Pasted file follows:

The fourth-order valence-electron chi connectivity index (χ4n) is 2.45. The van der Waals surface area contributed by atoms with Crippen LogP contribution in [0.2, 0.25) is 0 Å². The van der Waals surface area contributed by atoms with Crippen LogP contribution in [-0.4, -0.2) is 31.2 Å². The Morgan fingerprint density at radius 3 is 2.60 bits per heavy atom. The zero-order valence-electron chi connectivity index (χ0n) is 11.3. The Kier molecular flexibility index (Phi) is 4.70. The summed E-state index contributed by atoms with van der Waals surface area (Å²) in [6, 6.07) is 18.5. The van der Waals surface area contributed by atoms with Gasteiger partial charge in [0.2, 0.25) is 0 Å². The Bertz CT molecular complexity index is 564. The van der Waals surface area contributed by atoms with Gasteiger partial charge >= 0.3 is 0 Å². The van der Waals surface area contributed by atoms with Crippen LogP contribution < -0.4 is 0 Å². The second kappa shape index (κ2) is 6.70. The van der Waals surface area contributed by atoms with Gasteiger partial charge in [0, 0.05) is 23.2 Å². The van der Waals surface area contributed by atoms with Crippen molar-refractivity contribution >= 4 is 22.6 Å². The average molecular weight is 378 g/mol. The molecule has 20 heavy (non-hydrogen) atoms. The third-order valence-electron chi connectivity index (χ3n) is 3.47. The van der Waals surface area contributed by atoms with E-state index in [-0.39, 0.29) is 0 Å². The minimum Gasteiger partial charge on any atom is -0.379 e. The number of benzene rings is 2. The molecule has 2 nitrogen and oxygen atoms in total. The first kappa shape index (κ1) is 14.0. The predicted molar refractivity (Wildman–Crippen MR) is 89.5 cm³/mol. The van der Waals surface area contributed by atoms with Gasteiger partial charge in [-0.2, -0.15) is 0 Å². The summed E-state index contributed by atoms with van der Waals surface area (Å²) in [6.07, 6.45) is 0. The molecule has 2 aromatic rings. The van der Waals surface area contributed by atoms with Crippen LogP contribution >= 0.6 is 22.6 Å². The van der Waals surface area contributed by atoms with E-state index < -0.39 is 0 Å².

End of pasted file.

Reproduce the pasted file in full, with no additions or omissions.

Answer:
The fourth-order valence-electron chi connectivity index (χ4n) is 2.45. The van der Waals surface area contributed by atoms with Crippen LogP contribution in [0.2, 0.25) is 0 Å². The van der Waals surface area contributed by atoms with Crippen LogP contribution in [-0.4, -0.2) is 31.2 Å². The Morgan fingerprint density at radius 3 is 2.60 bits per heavy atom. The zero-order valence-electron chi connectivity index (χ0n) is 11.3. The Kier molecular flexibility index (Phi) is 4.70. The summed E-state index contributed by atoms with van der Waals surface area (Å²) in [6, 6.07) is 18.5. The van der Waals surface area contributed by atoms with Gasteiger partial charge in [0.2, 0.25) is 0 Å². The Bertz CT molecular complexity index is 564. The van der Waals surface area contributed by atoms with Gasteiger partial charge >= 0.3 is 0 Å². The van der Waals surface area contributed by atoms with Crippen LogP contribution < -0.4 is 0 Å². The second kappa shape index (κ2) is 6.70. The van der Waals surface area contributed by atoms with Gasteiger partial charge in [0, 0.05) is 23.2 Å². The van der Waals surface area contributed by atoms with Crippen molar-refractivity contribution >= 4 is 22.6 Å². The average molecular weight is 378 g/mol. The molecule has 20 heavy (non-hydrogen) atoms. The third-order valence-electron chi connectivity index (χ3n) is 3.47. The van der Waals surface area contributed by atoms with E-state index in [-0.39, 0.29) is 0 Å². The minimum Gasteiger partial charge on any atom is -0.379 e. The number of benzene rings is 2. The molecule has 2 nitrogen and oxygen atoms in total. The first kappa shape index (κ1) is 14.0. The predicted molar refractivity (Wildman–Crippen MR) is 89.5 cm³/mol. The van der Waals surface area contributed by atoms with Gasteiger partial charge in [-0.2, -0.15) is 0 Å². The summed E-state index contributed by atoms with van der Waals surface area (Å²) in [6.07, 6.45) is 0. The molecule has 2 aromatic rings. The van der Waals surface area contributed by atoms with Crippen LogP contribution >= 0.6 is 22.6 Å². The van der Waals surface area contributed by atoms with E-state index < -0.39 is 0 Å².